The environment delivers a consequence that enhances the probability the behaviour will occur again.
Positive reinforcement and encouragement from coaches and athletes.
Kolb's experiential learning cycle – Constructivism Kolb's experiential learning model  proposes a four-stage learning cycle that is grounded in reflection and continuously modified by new experiences . According to Kolb , new knowledge is generated when a learner successfully transitions through the four stages below and although learning can begin at any stage of the cycle, no single stage can be considered as an effective learning experience on its own. Concrete Experience (CE) Experiencing
Active Experimentation (AE) Testing/Acting
Reflective Observation (RO) Reflecting
Abstract Conceptualisation (AC) Thinking
Concrete Experience: New learning is experienced.
Reflective Observation: Critical reflection occurs.
Abstract Conceptualisation: Reflection enables a new idea to emerge, or the modification of an existing concept.
Active Experimentation: New knowledge is applied to subsequent tasks. When participation in active experimentation creates a new concrete experience the learning process enters new cycles .
Applying Kolb’s learning model to ModBox The table below provides an example of how Kolb’s experiential learning model could be applied to a ModBox skill-specific training drill. Coaches could use this example to design and implement additional training activities that ensure athletes transition through the whole learning process in the preferred sequence. Mode of learning
New experience, or reinterpretation of a previous one.
Athletes participate in a modified game that has a number of constraints.
Athletes can only use their non-dominate hand when making their attacking actions and must use leg defence for their defensive manoeuvres.
Critical reflection of own experience and/or observation of others.
At the end of the game the coach and athletes discuss the experience and time is allocated for personal reflection.
To aid the learning process, athletes are also shown video footage of the game.
Development of a new idea, or the modification of an exiting concept.
Sufficient time is provided so that new ideas can be developed.
Positive encouragement from coach to try out new ideas.
New knowledge is tested.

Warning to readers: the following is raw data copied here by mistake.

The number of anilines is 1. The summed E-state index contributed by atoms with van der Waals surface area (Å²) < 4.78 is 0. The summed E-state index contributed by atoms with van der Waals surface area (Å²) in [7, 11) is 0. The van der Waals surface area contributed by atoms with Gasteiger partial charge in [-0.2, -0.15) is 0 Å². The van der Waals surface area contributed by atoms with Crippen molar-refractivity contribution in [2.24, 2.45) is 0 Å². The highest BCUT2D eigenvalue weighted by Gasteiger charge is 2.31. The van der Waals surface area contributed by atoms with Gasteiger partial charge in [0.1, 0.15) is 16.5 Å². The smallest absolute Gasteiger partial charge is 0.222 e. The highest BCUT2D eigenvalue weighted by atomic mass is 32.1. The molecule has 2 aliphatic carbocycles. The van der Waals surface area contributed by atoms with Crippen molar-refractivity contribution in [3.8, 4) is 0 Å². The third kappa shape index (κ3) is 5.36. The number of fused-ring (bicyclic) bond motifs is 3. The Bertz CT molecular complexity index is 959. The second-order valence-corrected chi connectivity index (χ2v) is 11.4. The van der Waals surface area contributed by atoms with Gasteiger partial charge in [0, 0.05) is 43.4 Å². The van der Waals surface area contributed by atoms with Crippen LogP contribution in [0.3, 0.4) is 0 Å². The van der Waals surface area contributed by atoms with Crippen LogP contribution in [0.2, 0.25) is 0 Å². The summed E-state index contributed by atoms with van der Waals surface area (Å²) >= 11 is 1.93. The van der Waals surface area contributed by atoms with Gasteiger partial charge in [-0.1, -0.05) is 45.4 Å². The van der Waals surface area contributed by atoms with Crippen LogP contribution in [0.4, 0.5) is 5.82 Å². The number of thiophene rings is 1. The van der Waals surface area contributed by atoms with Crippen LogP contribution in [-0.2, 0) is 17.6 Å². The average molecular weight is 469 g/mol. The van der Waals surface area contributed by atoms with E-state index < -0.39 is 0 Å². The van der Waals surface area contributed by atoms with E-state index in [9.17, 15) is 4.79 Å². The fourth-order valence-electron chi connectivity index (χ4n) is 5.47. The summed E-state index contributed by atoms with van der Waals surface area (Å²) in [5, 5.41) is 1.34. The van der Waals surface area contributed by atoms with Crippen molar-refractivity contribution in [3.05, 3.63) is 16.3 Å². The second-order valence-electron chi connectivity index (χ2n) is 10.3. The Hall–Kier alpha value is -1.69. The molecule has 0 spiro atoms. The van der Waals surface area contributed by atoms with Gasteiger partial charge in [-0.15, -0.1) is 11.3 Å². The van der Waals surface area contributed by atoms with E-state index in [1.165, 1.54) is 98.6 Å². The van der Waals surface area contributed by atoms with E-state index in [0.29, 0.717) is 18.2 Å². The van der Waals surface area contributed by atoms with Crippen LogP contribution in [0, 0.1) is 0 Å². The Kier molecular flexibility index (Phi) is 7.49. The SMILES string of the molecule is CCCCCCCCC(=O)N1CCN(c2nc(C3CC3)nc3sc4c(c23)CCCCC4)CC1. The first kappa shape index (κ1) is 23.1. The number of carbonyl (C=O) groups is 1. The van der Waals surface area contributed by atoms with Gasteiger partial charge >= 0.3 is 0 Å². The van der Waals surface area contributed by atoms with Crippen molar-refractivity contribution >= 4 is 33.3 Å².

Opportunities to apply new concept through further involvement in playful games.
Additional coach/athlete discussions with video footage are held to develop a deeper understanding of the situation.
Cognitive apprenticeship – Cognitive/Constructivism Cognitive apprenticeship [97,98] is a social and collaborative learning process whereby knowledge is acquired and contextually tied to the settings and situations in which it is learnt [99,100]. Learning in this context is guided by the expertise of a More Knowledgeable Other (MKO) , who encourages and challenges learners to solve problems with critical thinking and kinesthetic ability - similar to the way in which an apprentice learns a trade under the supervision of a master trades person [101,102]. The model below illustrates the four dimensions that underpin this approach to learning, while the six teaching methods that are considered necessary for the development of domain-specific expertise are summarised on the following page.
• Modelling • Coaching • Scaffolding • Articulation • Reflection • Exploration
• Situated learning • Intrinstic motivation • Collabration
• Incresing complexity • Increasing diversity Method
The approach used to develop expertise
The order in which activities are introduced
The social characteristics of the environment
The knowledge required for the development of expertise
• Domain knowledge • Learning strategies
Model adapted from: Collins, A., Brown, J. S., & Newman, S. E. (1987). Cognitive apprenticeship: Teaching the craft of reading, writing and mathematics (Technical Report No. 403). BBN Laboratories, Cambridge, MA. Centre for the Study of Reading, University of Illinois.